A wireless trap using OpenBSD – reloaded

Build a OpenBSD wireless access point that redirects any client request for any website to a website of your own design. With a little imagination you could adapt this technique for more nefarious purposes – but that is not something we endorse here. Something more applicable to our kind may be to use this technique to do basic DNS based filtering, ad-blocking or something along those lines.

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A wireless access point / Hotspot using OpenBSD

OpenBSD wireless Hotspot

This Guide explains how you would setup a wireless hotspot using OpenBSD and PF so you can provide internet access to wireless clients such as laptops or phones.

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Sniffing for plaintexters

I hope you enjoy this little piece i wrote to sniff for people that check their e-mail via insecure POP or IMAP ports. In my case, i ran this via cron each morning on weekdays for two minutes inside a LAN with a couple hundred users. If “plaintexters” where found, it would send the list of people to the IT Team, basically a mail group on Exchange. They would then contact the User and make sure their mail settings where right.

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FreeBSD.org intrusion and how to use SSH Keys and SSH-Agent

Great excuse to write about how to use ssh keys securely by password protecting the keyfile: On Sunday 11th of November 2012 FreeBSD.org has suffered an intrusion on two machines that contained third party software (packages, ports) within the FreeBSD.org cluster. For details about this read this Incident Report. As far as i can guess from the report and the news, it appears the intruder gained access to the affected systems by means of a developers ssh key that was not protected by a passphrase.

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Enabling Root MacOSX

General Information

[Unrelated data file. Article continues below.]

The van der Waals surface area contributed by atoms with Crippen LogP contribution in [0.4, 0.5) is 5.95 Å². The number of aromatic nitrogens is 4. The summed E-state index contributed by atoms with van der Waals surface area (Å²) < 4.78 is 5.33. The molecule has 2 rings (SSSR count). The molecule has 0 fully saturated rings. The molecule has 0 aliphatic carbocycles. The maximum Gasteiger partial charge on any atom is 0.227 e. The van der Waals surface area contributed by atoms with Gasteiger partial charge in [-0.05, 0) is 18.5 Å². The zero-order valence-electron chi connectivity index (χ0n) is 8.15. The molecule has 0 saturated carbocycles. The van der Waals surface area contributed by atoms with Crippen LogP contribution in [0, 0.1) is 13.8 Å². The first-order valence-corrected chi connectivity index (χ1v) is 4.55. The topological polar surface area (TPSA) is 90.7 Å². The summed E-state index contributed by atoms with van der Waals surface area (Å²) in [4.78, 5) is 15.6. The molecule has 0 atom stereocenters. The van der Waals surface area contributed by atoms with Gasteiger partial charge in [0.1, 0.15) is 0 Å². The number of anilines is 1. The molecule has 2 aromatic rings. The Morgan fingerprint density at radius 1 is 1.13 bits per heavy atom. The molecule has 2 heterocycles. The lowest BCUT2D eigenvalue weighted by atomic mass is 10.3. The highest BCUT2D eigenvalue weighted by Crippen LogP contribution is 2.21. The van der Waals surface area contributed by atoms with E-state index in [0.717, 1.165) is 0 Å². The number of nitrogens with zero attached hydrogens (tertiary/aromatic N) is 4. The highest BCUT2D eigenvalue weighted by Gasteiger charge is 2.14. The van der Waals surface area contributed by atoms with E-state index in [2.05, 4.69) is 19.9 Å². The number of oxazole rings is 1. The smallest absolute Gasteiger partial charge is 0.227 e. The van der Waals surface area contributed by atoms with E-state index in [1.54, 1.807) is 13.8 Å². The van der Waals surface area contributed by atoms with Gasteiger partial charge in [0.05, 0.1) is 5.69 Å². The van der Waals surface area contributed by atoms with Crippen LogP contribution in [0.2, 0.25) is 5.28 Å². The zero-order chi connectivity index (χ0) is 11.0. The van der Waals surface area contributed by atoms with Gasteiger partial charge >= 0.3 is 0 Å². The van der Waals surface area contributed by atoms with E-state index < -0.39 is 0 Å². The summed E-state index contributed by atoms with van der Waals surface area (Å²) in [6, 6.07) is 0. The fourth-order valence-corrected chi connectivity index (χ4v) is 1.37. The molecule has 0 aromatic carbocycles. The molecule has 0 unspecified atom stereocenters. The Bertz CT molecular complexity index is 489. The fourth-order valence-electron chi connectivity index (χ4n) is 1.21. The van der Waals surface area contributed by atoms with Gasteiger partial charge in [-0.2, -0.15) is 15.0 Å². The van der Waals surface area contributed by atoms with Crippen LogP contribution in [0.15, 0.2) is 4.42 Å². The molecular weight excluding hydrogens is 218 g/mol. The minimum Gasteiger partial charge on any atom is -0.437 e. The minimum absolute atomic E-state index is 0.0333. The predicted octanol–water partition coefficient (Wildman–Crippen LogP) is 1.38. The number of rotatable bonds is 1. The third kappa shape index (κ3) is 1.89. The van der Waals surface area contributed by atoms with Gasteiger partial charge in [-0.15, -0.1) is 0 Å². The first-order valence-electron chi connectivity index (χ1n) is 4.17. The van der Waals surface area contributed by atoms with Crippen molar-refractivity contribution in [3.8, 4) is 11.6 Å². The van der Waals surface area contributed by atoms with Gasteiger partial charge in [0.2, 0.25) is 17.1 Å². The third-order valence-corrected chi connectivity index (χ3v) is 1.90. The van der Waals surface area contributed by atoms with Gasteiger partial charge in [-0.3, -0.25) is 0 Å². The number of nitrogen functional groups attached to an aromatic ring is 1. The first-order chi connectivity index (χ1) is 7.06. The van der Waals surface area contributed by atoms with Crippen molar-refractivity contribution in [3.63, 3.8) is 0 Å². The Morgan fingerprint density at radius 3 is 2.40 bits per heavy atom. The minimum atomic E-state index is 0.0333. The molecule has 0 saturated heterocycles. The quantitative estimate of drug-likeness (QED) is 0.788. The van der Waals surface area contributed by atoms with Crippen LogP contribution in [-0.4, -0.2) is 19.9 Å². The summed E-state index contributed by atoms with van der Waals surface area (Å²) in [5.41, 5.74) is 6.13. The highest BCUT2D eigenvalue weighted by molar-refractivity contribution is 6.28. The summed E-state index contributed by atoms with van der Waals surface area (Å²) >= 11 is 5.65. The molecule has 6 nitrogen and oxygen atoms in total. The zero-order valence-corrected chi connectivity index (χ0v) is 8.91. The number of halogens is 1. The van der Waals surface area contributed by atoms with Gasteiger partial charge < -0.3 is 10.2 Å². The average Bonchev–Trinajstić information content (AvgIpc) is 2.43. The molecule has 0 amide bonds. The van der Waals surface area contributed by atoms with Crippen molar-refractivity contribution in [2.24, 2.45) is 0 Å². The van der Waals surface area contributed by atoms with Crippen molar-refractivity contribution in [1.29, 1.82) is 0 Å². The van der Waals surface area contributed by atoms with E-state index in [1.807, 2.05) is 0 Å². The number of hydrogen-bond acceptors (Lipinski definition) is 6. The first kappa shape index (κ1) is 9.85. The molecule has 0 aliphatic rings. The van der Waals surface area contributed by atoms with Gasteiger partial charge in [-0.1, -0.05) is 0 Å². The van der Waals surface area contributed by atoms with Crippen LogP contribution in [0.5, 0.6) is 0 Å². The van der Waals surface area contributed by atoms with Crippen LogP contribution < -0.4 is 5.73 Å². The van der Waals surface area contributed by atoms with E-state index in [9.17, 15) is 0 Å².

This tutorial will explain how to enable the root user in OS X. It’s not recommended that you do this but some GNU/ported/custom software requires it. Please remember that enabling the root user can be a security risk if your machine is hooked up to the internet without some sort of protection like a router or a firewall. This has been tested on OS X v10.1.x and 10.2.x. It should work with 10.0.x and any future versions.

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Managing Jails

General Information

This document is an introduction to basic FreeBSD jails also called ‘fat jails’. We discuss an easy jail installation process. We will do some basic jail configuration and show you how to manage the jail environment. This document wil not cover building ‘chroot jails’ in a jail.

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Enable and Disable Anonymous FTP

anonftp01

General Information

This guide describes the steps for both enabling and disabling anonymous FTP.

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Enable setuid In Perl

General Information

There may be times you would want to run perl scripts as non-root users. This offers more security to your system and this guide will show you how to enable perl to use setuid.

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Locking Your Shell

General Information

Often times we SSH into our BSD boxes and then have to leave our stations for a little bit. If we don’t do anything special with our open terminal, that poses a serious security threat to our boxes. Wouldn’t it be nice if we could just lock the open terminal without having to close the connection? Well, we can with a built-in utility called lock(8). There is also the vlock port that I will discuss as well.

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Working With ACLs

General Information

File servers that run Microsoft Windows will typically have the shared resources locked to some users/groups while other users/groups can have full rights on the same share. How can this be if standard permissions are generic for one user, one group, and everybody? This is accomplished with the use of Access Control Lists (ACLs) and the UNIX environment can also apply these variable permissions to files and directories. Not only can they support the feature, Windows clients that connect to your Samba shares will respect them as well.

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